I keep thinking he can’t be for real. I give myself monstrous bruises from pinching myself so much.

I try for five days to find time in a crazy busy week to interview this guy. I finally sit down with him on Saturday after closing. We talk for 2 ½ hours.

I finally ask him, "When can you start?"

"Tomorrow," says he.

"Okay. Tomorrow it is."

Sunday morning, my assistant cook—the only other cook on the payroll—calls in sick. New cook, on his first day, bails my ass out big time. This is a man who knows what a spatula is, and is not afraid to use it.

So now, in place of Flaky Cook, who never in her tenure with me managed a forty-hour week, did not want to work nights, and was not too keen on working weekends, I have a guy who is begging me for any and all hours I will give him. "Can you give me forty hours?" 

"Are you kidding?"

This, I guess,  is why I have no intention of cutting my losses, getting out and retaining whatever little bit of sanity I still have lurking in the back of my mind.  Yet.  Every time I think I’ve reached the absolute extremity of my endurance, the Almighty throws me a bone.

How can I not hang in there to see what’s at the bottom of the next barrel?

Monday, June 18, 2007

Dealing With Crap

Owning a small business has been an ongoing lesson in dealing with crap. Manners and work ethics being what they are in 21st century America, I have had to seriously adjust my crap tolerance level. Time was, I wouldn’t even consider putting up with the kind of bullshit attitudes to which today’s young people subscribe; NO employer would. Fifteen years ago, I used to tell potential employees during their initial interviews that the first two things I required of my staff was that they show up and wear the uniform. We would laugh…they would get it. These days, even those tiny acts of responsibility/courtesy are beyond the ken of most job candidates.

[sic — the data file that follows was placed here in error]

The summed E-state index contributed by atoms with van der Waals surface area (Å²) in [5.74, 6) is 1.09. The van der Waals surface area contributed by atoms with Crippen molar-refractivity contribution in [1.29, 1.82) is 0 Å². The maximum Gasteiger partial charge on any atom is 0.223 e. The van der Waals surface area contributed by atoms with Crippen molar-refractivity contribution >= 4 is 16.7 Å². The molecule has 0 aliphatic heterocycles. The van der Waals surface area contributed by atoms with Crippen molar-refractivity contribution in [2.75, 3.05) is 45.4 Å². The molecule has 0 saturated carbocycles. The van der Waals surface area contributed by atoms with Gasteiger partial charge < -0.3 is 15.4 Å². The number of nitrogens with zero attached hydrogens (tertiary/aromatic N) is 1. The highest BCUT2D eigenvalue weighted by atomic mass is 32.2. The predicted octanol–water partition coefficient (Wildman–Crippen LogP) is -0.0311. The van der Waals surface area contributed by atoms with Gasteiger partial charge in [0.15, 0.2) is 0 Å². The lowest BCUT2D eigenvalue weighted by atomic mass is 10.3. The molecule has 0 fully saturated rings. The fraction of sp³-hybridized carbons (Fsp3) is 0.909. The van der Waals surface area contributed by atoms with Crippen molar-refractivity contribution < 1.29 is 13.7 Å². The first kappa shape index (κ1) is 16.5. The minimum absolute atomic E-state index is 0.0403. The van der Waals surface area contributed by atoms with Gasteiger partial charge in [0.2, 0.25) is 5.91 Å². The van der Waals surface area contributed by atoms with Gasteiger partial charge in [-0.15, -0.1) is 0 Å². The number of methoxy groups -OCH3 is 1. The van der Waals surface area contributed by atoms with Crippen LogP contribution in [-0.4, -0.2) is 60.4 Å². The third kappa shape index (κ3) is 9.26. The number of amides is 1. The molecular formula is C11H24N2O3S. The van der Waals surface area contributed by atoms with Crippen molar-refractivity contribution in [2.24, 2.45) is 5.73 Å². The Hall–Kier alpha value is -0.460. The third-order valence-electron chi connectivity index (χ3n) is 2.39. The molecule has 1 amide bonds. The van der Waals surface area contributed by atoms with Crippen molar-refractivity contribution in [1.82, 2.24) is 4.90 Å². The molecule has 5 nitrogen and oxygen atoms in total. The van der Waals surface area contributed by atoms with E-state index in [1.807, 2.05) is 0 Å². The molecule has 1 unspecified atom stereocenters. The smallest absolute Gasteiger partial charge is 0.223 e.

I am NOT a micro-manager. Many years ago, I developed the theory that my job as a manager was to give my people the tools they needed to do the job—the training, the equipment, the authority—and then let them do it. I had a lot of success with that formula in the past. But it just doesn’t seem valid anymore. First and foremost, an employee needs to show up, and be willing to accept training. If I do manage to get ones that show up, they aren’t too keen on being told what to do. How do they expect to learn the job? Osmosis?

I have put up with behavior from employees that I never would have expected, much less tolerated, in the past. A couple weeks before she finally quit, my late flaky cook crossed a major line. One night, we were slammed at dinner and ran out of everything. I left a message on the prep board for the opening cook (who just happened to be the one responsible for creating the things we ran out of) that I was "not happy." Flaky cook stormed around the kitchen for two hours the next morning; when I came in at 9:00 and asked her how she was, she replied, "How dare you criticize me where other employees can see?" As if I had dressed her down in front of the entire crew in the middle of a shift.

My first thought was to preserve the peace and smooth ruffled feathers. I told her, "Well, dear, there’s only one other employee here, and she is a counter girl who has no interest in, and has probably not looked at, the prep board." And then I got to thinking about what she had said to me. How dare I criticize her? How DARE I? I DARE because I OWN THIS RESTAURANT. I have every right to point out an unacceptable performance, and I’m sick to death of tap-dancingaround prima donna employees. It was then that I realized Flaky Cook’s days were numbered. Unfortunately, I also realized that I had to bite my tongue and let this incident slide, because I was all too aware of how difficult it would be to replace her mediocre, unreliable, insubordinate ass.

Around about the middle of this past week, two weeks post Flaky Cook’s ignominious exit, I began to second-guess myself. Had I somehow tipped my hand too soon? Certainly I hadn’t told her that her days were numbered, but one way or another, she anticipated my intentions; and decided she was going to beat me to the punch. After working four consecutive open-to-closes, I started to wonder whether I wouldn’t have been better off letting the café revolve around the dramas and moods of Ms. Flaky Cook. In the interest of self-preservation, if nothing else. The realization was dawning that there was a vast difference between being capable of being the only real cook in the restaurant, and actually being the only real cook. And, of course, with us being short a real cook plus one cook-in-training, it has been busier than hell. Customers can be counted upon to smell blood in the water…